Chapter 1: Visiting
Ludlow town is dominated by the Castle, tucked in a bend of the River Teme. It was an important site throughout the Middle Ages as a border town between England and Wales, and the surrounding countryside saw many battles.
Arriving in the town now, you will be delighted by the lovely black and white half-timbering which is the vernacular style of the Welsh Marches.
Over 500 of the town's buildings are listed and the old market place, in front of the Castle, is still thriving. The town is becoming well known for its annual Food and Drink Festival.
As you walk through the market square, you see the walls of the Castle which still completely encircle it, albeit not to in quite such good condition as they once were!
Entrance is through the Outer Gatehouse, on the left hand side of which is the ticket office and bookshop.
Passing through the shop, which is in one of the sixteenth century buildings, you are immediately confronted with the large, grassy expanse of the Outer Bailey. Originally, this would have been filled with stables, barns and storage areas, as well as a training ground for the men-at-arms.
Along the south wall are the remains of St Peter's Chapel, although it would be impossible to identify its use from what can be seen. Directly ahead is the Mortimer Tower, situated to give a good view over the river below, and the wooded hillside opposite, on the road to Wales.
Dissecting the Outer Bailey is the dry moat, or ditch, dug deep into the Silurian limestone bedrock as a defence to the Norman castle.
The main castle remains are in the north-west corner of the enclosure, and they are impressive indeed. Crossing a stone bridge built in the fourteenth century which spans the ditch, you pass under the late twelfth century gatehouse into the Inner Bailey.
Leading out of the gatehouse on the right hand side are the Elizabethan Judges' Lodgings, built under the rule of Sir Henry Sidney (1529 – 1586) as Lord President of the Council of the Marches. They were rather smaller, and warmer than the mediaeval buildings, with several large fireplaces and the trademark sixteenth century mullioned windows.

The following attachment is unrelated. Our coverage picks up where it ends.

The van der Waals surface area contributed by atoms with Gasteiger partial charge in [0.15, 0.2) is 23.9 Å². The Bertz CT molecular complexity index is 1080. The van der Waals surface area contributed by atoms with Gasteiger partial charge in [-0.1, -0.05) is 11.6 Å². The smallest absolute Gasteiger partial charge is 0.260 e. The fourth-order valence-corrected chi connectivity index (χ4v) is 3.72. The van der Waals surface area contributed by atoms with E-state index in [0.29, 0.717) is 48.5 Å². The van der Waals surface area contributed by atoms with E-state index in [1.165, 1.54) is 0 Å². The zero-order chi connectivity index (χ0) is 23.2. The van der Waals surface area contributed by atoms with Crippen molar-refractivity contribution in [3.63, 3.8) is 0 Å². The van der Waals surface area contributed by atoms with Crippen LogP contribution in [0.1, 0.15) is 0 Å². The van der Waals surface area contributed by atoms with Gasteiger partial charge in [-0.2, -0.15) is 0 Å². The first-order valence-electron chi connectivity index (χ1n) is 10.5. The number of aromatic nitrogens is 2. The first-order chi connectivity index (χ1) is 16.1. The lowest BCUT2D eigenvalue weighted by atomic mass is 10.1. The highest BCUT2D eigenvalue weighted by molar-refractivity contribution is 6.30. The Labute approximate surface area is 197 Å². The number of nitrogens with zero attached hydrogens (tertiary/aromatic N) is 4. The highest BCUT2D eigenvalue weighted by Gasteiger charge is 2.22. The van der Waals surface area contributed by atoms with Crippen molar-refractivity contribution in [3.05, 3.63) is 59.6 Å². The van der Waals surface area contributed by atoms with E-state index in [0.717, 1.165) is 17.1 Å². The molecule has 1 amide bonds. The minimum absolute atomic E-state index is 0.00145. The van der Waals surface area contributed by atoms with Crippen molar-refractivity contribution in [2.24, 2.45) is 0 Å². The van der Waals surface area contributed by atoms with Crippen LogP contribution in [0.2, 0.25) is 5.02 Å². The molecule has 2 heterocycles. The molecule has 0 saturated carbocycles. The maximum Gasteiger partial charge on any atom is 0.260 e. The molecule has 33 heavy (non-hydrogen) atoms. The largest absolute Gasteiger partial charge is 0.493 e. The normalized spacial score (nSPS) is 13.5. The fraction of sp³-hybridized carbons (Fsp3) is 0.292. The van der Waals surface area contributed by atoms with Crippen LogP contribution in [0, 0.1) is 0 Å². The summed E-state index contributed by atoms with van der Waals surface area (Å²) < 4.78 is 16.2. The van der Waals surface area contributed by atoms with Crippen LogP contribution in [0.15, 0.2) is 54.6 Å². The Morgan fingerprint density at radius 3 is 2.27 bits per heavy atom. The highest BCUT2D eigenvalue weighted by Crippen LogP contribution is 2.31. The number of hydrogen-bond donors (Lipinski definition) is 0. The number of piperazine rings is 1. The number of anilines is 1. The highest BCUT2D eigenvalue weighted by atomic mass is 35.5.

To the left of the gatehouse is the original Great Tower. Once the Keep of the Norman castle, it was constructed in the late twelfth century. You can climb up several stories, although the stairs are narrow and winding, and not for the faint-headed!
Close by the Great Tower is the well, enabling defenders to retreat right into the heart of the castle, if they were attacked.
Emerging into the Inner Bailey, you are immediately struck by the circular building on the east side. This is the remains of the Norman chapel, which, unusually, had a circular nave. Circular naves were popular for a short while, following the First Crusade, in 1098, when the Church of the Holy Sepulchre was built in Jerusalem in circular fashion but this is one of very few examples in Britain.
On the north side of the Inner Bailey are the remains of the Great Hall and main apartments of the period 1280-1330. Built in against the curving outer walls, the interiors would have been brightly painted and covered with carvings and coloured hangings.
The atmosphere of Ludlow is truly evocative. Looking out from the upper floors of the Keep across to Wales, where the English constantly fought to maintain their conquest, you can imagine how nerve racking was the life of the Marcher Lords – never sure when the sounds of horses in the night might presage renewed fighting.